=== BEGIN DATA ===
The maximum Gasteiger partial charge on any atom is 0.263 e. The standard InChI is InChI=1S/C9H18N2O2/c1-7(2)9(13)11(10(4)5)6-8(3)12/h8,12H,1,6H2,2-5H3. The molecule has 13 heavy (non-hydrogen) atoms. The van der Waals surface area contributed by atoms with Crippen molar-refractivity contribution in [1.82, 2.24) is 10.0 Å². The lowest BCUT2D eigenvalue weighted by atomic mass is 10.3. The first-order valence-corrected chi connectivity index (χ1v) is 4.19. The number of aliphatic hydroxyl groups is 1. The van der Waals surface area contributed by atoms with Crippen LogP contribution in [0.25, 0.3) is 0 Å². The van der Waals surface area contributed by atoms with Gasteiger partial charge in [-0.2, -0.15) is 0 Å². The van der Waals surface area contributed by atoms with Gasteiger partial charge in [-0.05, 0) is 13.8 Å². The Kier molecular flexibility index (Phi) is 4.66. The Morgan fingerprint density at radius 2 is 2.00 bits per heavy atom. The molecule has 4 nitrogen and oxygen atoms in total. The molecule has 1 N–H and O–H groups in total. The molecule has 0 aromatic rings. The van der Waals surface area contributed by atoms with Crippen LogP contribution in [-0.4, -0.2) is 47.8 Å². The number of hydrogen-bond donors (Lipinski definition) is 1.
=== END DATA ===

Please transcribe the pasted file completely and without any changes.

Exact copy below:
The maximum Gasteiger partial charge on any atom is 0.263 e. The standard InChI is InChI=1S/C9H18N2O2/c1-7(2)9(13)11(10(4)5)6-8(3)12/h8,12H,1,6H2,2-5H3. The molecule has 13 heavy (non-hydrogen) atoms. The van der Waals surface area contributed by atoms with Crippen molar-refractivity contribution in [1.82, 2.24) is 10.0 Å². The lowest BCUT2D eigenvalue weighted by atomic mass is 10.3. The first-order valence-corrected chi connectivity index (χ1v) is 4.19. The number of aliphatic hydroxyl groups is 1. The van der Waals surface area contributed by atoms with Crippen LogP contribution in [0.25, 0.3) is 0 Å². The van der Waals surface area contributed by atoms with Gasteiger partial charge in [-0.2, -0.15) is 0 Å². The van der Waals surface area contributed by atoms with Gasteiger partial charge in [-0.05, 0) is 13.8 Å². The Kier molecular flexibility index (Phi) is 4.66. The Morgan fingerprint density at radius 2 is 2.00 bits per heavy atom. The molecule has 4 nitrogen and oxygen atoms in total. The molecule has 1 N–H and O–H groups in total. The molecule has 0 aromatic rings. The van der Waals surface area contributed by atoms with Crippen LogP contribution in [-0.4, -0.2) is 47.8 Å². The number of hydrogen-bond donors (Lipinski definition) is 1.